CVS Buys Aetna For $69 Billion
This article was originally published in the New York Times.
CVS has agreed to buy Aetna for about $69 billion, in a deal that would reshape the American health care industry, a person briefed on the matter said on Sunday.
The transaction, one of the largest of the year, would combine the drugstore giant with one of the United States’ biggest health insurers, reflecting the increasingly blurred lines between traditionally separate spheres of the health care industry.
Under the terms of the deal, CVS will pay about $207 a share, said this person, who was not authorized to speak publicly about the transaction before it was announced. Roughly $145 a share of that would be in cash, with the remainder in newly issued CVS stock.
An announcement could come later on Sunday.
One of the biggest drivers of the deal is Amazon, which has been rumored to be preparing for an entry into the United States’ pharmacy business. Jeff Bezos, the Amazon chief executive, and his e-commerce juggernaut have already overturned many industries: book buying, retail shopping, groceries and Hollywood, using fierce customer loyalty and enormous reach as cudgels against incumbent players.
With that in mind, the leaders of CVS and Aetna have met several times this year, conversations that eventually led to deal negotiations.
Even setting aside Amazon, the health care industry is experiencing a turbulent transformation.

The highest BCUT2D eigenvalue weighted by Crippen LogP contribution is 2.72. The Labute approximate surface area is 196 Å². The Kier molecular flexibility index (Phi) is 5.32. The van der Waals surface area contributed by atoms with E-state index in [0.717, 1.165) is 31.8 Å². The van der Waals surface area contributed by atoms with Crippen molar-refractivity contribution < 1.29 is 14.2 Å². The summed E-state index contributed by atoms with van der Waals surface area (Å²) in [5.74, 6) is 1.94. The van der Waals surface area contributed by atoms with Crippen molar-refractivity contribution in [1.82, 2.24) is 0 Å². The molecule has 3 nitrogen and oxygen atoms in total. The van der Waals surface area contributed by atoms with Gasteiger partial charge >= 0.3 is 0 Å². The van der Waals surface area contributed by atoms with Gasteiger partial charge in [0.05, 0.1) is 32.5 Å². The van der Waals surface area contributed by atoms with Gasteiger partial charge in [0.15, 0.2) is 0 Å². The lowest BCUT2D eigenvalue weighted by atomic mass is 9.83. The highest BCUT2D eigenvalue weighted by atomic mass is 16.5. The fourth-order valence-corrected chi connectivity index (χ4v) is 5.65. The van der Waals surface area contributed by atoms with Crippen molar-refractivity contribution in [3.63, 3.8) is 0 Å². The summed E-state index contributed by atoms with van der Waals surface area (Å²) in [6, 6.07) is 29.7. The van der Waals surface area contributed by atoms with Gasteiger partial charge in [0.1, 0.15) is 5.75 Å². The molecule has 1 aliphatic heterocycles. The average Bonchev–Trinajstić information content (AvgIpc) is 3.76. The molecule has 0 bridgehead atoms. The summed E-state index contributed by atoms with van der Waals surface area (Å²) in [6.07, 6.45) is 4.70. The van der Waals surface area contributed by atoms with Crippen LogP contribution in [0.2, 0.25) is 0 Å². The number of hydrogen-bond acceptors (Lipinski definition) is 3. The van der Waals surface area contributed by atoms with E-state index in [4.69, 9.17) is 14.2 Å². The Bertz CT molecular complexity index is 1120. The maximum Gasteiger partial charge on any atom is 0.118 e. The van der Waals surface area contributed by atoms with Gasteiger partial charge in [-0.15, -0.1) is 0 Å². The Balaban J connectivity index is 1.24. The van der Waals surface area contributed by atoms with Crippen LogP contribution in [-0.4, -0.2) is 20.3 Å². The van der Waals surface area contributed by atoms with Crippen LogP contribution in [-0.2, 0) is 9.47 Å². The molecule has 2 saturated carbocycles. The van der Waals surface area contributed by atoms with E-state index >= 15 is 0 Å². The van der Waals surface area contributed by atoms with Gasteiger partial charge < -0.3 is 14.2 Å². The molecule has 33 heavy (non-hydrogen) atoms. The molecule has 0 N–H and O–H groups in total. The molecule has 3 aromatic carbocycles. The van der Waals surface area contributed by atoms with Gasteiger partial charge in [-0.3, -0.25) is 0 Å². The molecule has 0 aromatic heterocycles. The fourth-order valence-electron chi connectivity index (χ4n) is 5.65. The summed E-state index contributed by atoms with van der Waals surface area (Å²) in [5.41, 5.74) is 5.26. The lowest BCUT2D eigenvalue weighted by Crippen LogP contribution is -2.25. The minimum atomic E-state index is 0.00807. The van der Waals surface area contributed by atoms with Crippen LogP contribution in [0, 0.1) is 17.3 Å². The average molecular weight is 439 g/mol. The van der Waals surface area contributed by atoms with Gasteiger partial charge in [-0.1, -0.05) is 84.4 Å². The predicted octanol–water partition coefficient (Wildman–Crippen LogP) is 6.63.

Insurers, hospitals and pharmacy companies are bracing themselves for a possible disruption in government programs like Medicare as a result of the Republicans’ plan to cut taxes. Congress remains at an impasse over the future of the Affordable Care Act, while employers and consumers are struggling under the crush of rising medical costs, including the soaring price of prescription drugs.
Many of the players are seeking shelter in the arms of their former adversaries, with well-known medical groups like the Cleveland Clinic joining with Oscar Health, an insurer. With federal officials blocking traditional mergers, like the megadeals that featured the nation’s largest insurers, including one involving Aetna and its rival Humana, companies are looking at combinations that take them beyond their traditional lines of business.
Many analysts view the combination of CVS and Aetna as a defensive move by the companies. CVS Health, which also recently signed an agreement with Anthem to help the insurer start its own internal pharmacy benefit manager, is looking to protect its business with Aetna as it fends off rivals like UnitedHealth Group’s OptumRx and others. Aetna, foiled in its attempt to buy Humana, is searching for new ways to expand its business.
If the merger goes through, it could fundamentally reshape the business of overseeing drug coverage for insurers, an industry that is dominated by three large players and that has increasingly come under scrutiny over the past year as public anger over high drug prices has expanded beyond the usual culprits, such as the pharmaceutical industry, to lesser-known players like pharmacy benefit managers.
Any deal between CVS and Aetna would be reviewed by regulators in the Trump administration, whom bankers and lawyers believe would be more tolerant of consolidation than its predecessor was. A combination of a drugstore company and an insurer is considered less problematic than a merger of two players in the same business, which could reduce competition and hurt consumers.
Such concerns ultimately sank Aetna’s efforts to buy Humana, and Anthem’s push to buy Cigna, when the Obama administration signaled its opposition to such consolidation.